Read Trying Hard to Hear You by Sandra Scoppettone Free Online
Book Title: Trying Hard to Hear You|
The author of the book: Sandra Scoppettone
ISBN 13: 9781555833671
Format files: PDF
The size of the: 28.77 MB
Edition: Alyson Books
Date of issue: April 1st 2000
Read full description of the books Trying Hard to Hear You:Excerpt from my review - originally published at Offbeat YA.
Pros: Simple but compelling story of friendship, prejudices and coming out, with a great cast of characters.
Cons: This is an oldie...you might feel like it's outdated. On the other hand, most issues are still relevant today. Sadly so.
Will appeal to: Those who prefer reading about feelings than about actual sex. Those who like stories with a strong friendship accent.
Sort-of-disclaimer: I read the Italian translation of this book, so I can't really judge the writing style. Also, I don't know if any parts of this novel have been cut off in my version.
Yes, I know. Really old stuff. The seventies! Even for me, who was already born at the time, this is a story that dates a little way back, since I was only a kid in 1973. Also, I've never lived in a small American suburb during an age of turmoils and attempted change. What I mean is, everyone can relate to this story. It's not ancient history, and it's not boring, and it's not outdated. Well, maybe (just maybe) the racial episode...but not the gay content. Which is a pity, of course. Yes, there was so much more ignorance going around those days, and lots of people thought that homosexuality was a mental illness (or a perversion, pure and simple). But mind you, if less often, this still happens today. So, what I mean in the end is, you have to give this story a chance. Because, 1973 or not, it will touch your heart.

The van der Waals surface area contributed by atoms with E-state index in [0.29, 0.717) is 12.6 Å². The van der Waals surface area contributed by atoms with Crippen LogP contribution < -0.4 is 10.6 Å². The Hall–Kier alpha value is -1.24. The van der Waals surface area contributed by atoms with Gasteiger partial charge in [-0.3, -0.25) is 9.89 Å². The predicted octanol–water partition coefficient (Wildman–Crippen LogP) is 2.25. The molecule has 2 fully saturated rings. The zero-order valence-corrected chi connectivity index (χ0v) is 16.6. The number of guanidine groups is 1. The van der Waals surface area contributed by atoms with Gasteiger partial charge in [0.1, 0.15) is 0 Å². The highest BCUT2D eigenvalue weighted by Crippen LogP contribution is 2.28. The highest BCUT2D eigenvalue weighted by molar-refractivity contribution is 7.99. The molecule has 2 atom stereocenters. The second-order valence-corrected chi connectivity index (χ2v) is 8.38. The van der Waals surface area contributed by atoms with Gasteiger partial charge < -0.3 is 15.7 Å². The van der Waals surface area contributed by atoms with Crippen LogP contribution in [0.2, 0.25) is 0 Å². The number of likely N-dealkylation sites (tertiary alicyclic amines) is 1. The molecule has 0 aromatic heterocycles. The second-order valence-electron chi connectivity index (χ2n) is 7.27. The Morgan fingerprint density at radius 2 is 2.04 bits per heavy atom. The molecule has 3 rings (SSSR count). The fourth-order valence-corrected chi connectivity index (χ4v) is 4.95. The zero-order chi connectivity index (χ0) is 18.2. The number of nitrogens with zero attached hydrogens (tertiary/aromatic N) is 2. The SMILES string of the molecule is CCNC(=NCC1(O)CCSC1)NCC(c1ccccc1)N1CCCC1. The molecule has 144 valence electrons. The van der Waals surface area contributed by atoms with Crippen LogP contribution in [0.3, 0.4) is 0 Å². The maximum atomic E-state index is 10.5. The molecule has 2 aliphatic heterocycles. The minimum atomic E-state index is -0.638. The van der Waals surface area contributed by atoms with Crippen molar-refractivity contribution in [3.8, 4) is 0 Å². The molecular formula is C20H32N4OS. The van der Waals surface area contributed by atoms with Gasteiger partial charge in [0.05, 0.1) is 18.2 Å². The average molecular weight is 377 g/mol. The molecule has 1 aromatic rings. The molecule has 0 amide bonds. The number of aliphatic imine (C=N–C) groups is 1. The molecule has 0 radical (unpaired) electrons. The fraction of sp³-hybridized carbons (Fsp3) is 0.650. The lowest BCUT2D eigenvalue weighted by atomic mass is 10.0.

Let me start by saying that the frame for this novel is one of my favourites: the kids are setting up a summer theatre show. I took an immediate liking to Camilla, the 16 year old narrator. She's genuine, fresh, introspective but outgoing. I also loved her relationship with Jeff, her best friend. The two of them have known each other for years, and Camilla doesn't see him as a possible boyfriend, which is refreshing. You can tell they are really close, though Jeff has a huge secret he didn't tell Camilla...he's gay. I sort of experienced a situation like that, so I think it's very plausible...especially given the still-not-so-enlightened time frame. Also, much later in the book, Jeff tells the story of how he realised he was gay, and it sounds so realistic and genuine.
In a sense, you might say this is a love triangle - except it isn't. Yes, there are a girl and two boys, but the dynamics at work here are really peculiar. Of course, the big secret doesn't hold for long, but this is not the point of the book. The point is how the secret, once revealed, affects the characters - especially Camilla. [...]
Whole review here.
Read information about the authorAlso wrote as Jack Early.
Sandra Scoppettone first emerged as one of the best hard-boiled mystery writers using the name Jack Early for her first three novels that included A Creative Kind of Killer (1984) that won the Shamus Award from the Private Eye Writers of America for best first novel. She had started writing seriously since the age of 18 when she moved to New York from South Orange, New Jersey. Scoppettone in the 1960s collaborated with Louise Fitzhuh and in the 1970s wrote important young adult novels. The Late Great Me depicting teenage alcoholism won an Emmy Award in 1976. Her real name was revealed in the 1990s with the start of a series featuring PI Lauren Laurano. Scoppettone shares her life with writer Linda Crawford.
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